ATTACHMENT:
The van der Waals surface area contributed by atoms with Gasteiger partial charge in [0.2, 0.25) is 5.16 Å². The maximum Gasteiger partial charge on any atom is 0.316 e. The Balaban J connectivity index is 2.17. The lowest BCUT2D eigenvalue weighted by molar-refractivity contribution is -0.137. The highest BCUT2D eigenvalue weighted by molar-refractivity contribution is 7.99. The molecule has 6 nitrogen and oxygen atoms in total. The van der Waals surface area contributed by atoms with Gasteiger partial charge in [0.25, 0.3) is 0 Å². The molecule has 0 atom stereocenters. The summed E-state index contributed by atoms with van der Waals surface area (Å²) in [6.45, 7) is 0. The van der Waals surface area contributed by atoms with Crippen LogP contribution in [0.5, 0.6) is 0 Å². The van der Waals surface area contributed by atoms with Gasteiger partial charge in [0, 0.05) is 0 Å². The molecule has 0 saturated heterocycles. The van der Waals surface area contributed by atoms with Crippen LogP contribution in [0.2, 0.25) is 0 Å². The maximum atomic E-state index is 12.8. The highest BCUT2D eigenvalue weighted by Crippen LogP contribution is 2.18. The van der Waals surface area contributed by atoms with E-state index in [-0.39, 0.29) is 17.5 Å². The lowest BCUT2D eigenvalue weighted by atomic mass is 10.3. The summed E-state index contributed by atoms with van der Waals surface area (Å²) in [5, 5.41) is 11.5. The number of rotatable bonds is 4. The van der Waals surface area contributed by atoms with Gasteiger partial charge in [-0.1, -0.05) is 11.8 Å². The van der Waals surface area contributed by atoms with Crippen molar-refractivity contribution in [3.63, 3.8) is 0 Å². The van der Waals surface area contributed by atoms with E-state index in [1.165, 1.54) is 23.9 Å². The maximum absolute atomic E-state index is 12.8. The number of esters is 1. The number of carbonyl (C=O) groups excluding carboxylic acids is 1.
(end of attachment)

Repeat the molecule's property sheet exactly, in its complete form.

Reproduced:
The van der Waals surface area contributed by atoms with Gasteiger partial charge in [0.2, 0.25) is 5.16 Å². The maximum Gasteiger partial charge on any atom is 0.316 e. The Balaban J connectivity index is 2.17. The lowest BCUT2D eigenvalue weighted by molar-refractivity contribution is -0.137. The highest BCUT2D eigenvalue weighted by molar-refractivity contribution is 7.99. The molecule has 6 nitrogen and oxygen atoms in total. The van der Waals surface area contributed by atoms with Gasteiger partial charge in [0.25, 0.3) is 0 Å². The molecule has 0 atom stereocenters. The summed E-state index contributed by atoms with van der Waals surface area (Å²) in [6.45, 7) is 0. The van der Waals surface area contributed by atoms with Crippen LogP contribution in [0.5, 0.6) is 0 Å². The van der Waals surface area contributed by atoms with Gasteiger partial charge in [0, 0.05) is 0 Å². The molecule has 0 saturated heterocycles. The van der Waals surface area contributed by atoms with Crippen LogP contribution in [0.2, 0.25) is 0 Å². The maximum atomic E-state index is 12.8. The highest BCUT2D eigenvalue weighted by Crippen LogP contribution is 2.18. The van der Waals surface area contributed by atoms with E-state index in [-0.39, 0.29) is 17.5 Å². The lowest BCUT2D eigenvalue weighted by atomic mass is 10.3. The summed E-state index contributed by atoms with van der Waals surface area (Å²) in [5, 5.41) is 11.5. The number of rotatable bonds is 4. The van der Waals surface area contributed by atoms with Gasteiger partial charge in [-0.1, -0.05) is 11.8 Å². The van der Waals surface area contributed by atoms with Crippen molar-refractivity contribution in [3.63, 3.8) is 0 Å². The van der Waals surface area contributed by atoms with E-state index in [1.165, 1.54) is 23.9 Å². The maximum absolute atomic E-state index is 12.8. The number of esters is 1. The number of carbonyl (C=O) groups excluding carboxylic acids is 1.